By Clint McGill, Legacy Land Conservancy Easement Stewardship Coordinator
For this year’s Land Partner Gathering, we invited Legacy landowners and volunteers to the Legacy office to learn more about some of the undesirable flora and fauna that are in and around southeast Michigan.
Dr. Shikha Singh, Biologist and Coordinator of the JLW CISMA (Jackson, Lenawee and Washtenaw Cooperative Invasive Species Management Area) joined the group over Zoom to talk about the invasive species most common to our region and the ones encroaching on our borders. She highlighted how they spread, their impacts on our environment, and how to stop their spread.
There are 22 Cooperative Invasive Species Management Areas or CISMAs throughout Michigan that are great resources for landowners to learn more about invasive species and how to manage them. But what is a CISMA? It’s a collaboration of local government, tribal, nonprofit, and other community partners that work together within defined regions to address invasive species and their impacts on public and private lands.
CISMAs are like information clearinghouses for invasive species in Michigan. They bring together folks from state agencies, academia, and local communities to provide landowners with invasive species identification help, treatment options, and other technical assistance.
By taking a divide and conquer approach, CISMAs are able to take advantage of local partnerships and professionals throughout the state. Experts like Dr. Singh can focus monitoring and management efforts on the highest priority species for their area.
“The aim of the JLW CISMA,” Dr. Singh said, “is to prevent, detect, eradicate and control invasive species in the Jackson, Lenawee, and Washentaw area. By focusing on three counties, we can create a strategic plan for reducing the threat of invasive species, and provide outreach and educational opportunities for local citizens and stakeholder groups.”
It’s no surprise that invasive species pose significant threats to our environment and our local flora and fauna, but they can also lead to serious economic problems. Michigan Food and Agriculture contributes more than $104.7 billion to the State’s economy and ranks in the top 5 in the nation for the production of apples, Christmas trees, and hops. The forestry industry contributes $12.2 billion to the State’s economy and employs approximately 41,000 people.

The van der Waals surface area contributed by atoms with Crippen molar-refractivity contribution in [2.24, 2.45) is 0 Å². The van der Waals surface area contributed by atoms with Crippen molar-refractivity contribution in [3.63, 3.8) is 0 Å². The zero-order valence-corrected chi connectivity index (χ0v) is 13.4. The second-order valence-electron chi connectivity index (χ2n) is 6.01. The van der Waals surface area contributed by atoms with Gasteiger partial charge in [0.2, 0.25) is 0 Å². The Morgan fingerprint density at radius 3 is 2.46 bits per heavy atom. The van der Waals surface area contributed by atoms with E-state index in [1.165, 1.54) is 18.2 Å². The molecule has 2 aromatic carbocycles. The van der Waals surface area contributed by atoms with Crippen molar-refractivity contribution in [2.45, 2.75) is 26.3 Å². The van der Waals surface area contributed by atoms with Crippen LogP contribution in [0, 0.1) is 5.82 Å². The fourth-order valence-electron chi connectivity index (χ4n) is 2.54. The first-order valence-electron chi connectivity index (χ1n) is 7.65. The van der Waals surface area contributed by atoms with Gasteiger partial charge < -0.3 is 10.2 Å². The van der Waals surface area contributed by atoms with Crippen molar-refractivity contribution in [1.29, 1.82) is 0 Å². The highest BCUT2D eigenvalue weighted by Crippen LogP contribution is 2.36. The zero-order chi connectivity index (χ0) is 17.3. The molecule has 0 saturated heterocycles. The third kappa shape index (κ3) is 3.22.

The approach we take to managing these invasive species can vary quite a bit depending on how prevalent they have become within our landscape, however.
Many invasive species have become so widespread that it is no longer feasible to eradicate them from our landscape entirely. Instead, they can only be managed and controlled on a much more local level. Invasive species like Phragmites (Common Reed), Garlic Mustard, Buckthorn (Common and Glossy), Japanese Knotweed, and Multiflora Rose fall into this category. It may be possible to eliminate these species on your own property with some serious patience and dedication, but it would be incredibly difficult and resource-intensive to do so on a state or county-level.
There are, however, several invasive plants, animals, and pests like black and pale swallow-wort and oak wilt that have only been recently detected in Michigan, and we may still have a shot at wiping them out on a larger scale.
Black swallow-wort and pale swallow-wort, which are native to Northern and Southwestern Europe, are fast-growing vines that thrive in both shade and sun and are known appear in disturbed areas, gardens, Christmas tree farms, old fields, and alongside railroad tracks.
Swallow-wort vines are particularly bad for a couple reasons. First, their leaves and flowers are toxic to insect larvae. Because swallow-wort is a relative of milkweed, many butterflies and other insects lay their eggs on the leaves. But when those eggs hatch, the only food source available to the larvae is toxic. Unfortunately, 100% of monarch caterpillars die after eating black swallow-wort. Second, the roots are toxic to mammals. Livestock, dogs, or cats could become sick or die if they eat any.
Oak wilt is a fungal disease that leads to premature leaf drop and crown-balding in the summer. Please note that oaks are relatively easily stressed, so premature leaf drop could be a result of too little water, herbicides, or other local stressors. Sap feeding beetles can spread the disease by carrying spores to nearby trees, and oak trees can transmit the disease themselves via root grafts with other nearby trees. But the primary way oak wilt spreads is people transporting firewood that contains the spores.
Once an oak becomes infested with the fungus, the tree will die, and there is no treatment to save the infect tree. However, when an oak wilt infection is confirmed on a tree, there are treatments available to save surrounding oaks and stop the spread of the disease. Read more Legacy articles on oak wilt at Reichert Preserve
The fight against invasive species is challenging and constantly evolving, but with support and resources, we can all do our part to fend off these plants and pests that threaten our valuable natural and agricultural resources.
To stay up to date on invasive species and educational opportunities in the Jackson, Lenawee, and Washtenaw County area, sign up for the JLW CISMA monthly newsletter!
To watch Dr. Singh’s full presentation, click here
If you have questions about identifying or managing invasive species on your land, contact:
- Clint McGill, Easement Stewardship Coordinator at Legacy Land Conservancy at firstname.lastname@example.org or 734-780-6167
- Shikha Singh JLW CISMA at email@example.com or 517-395-2089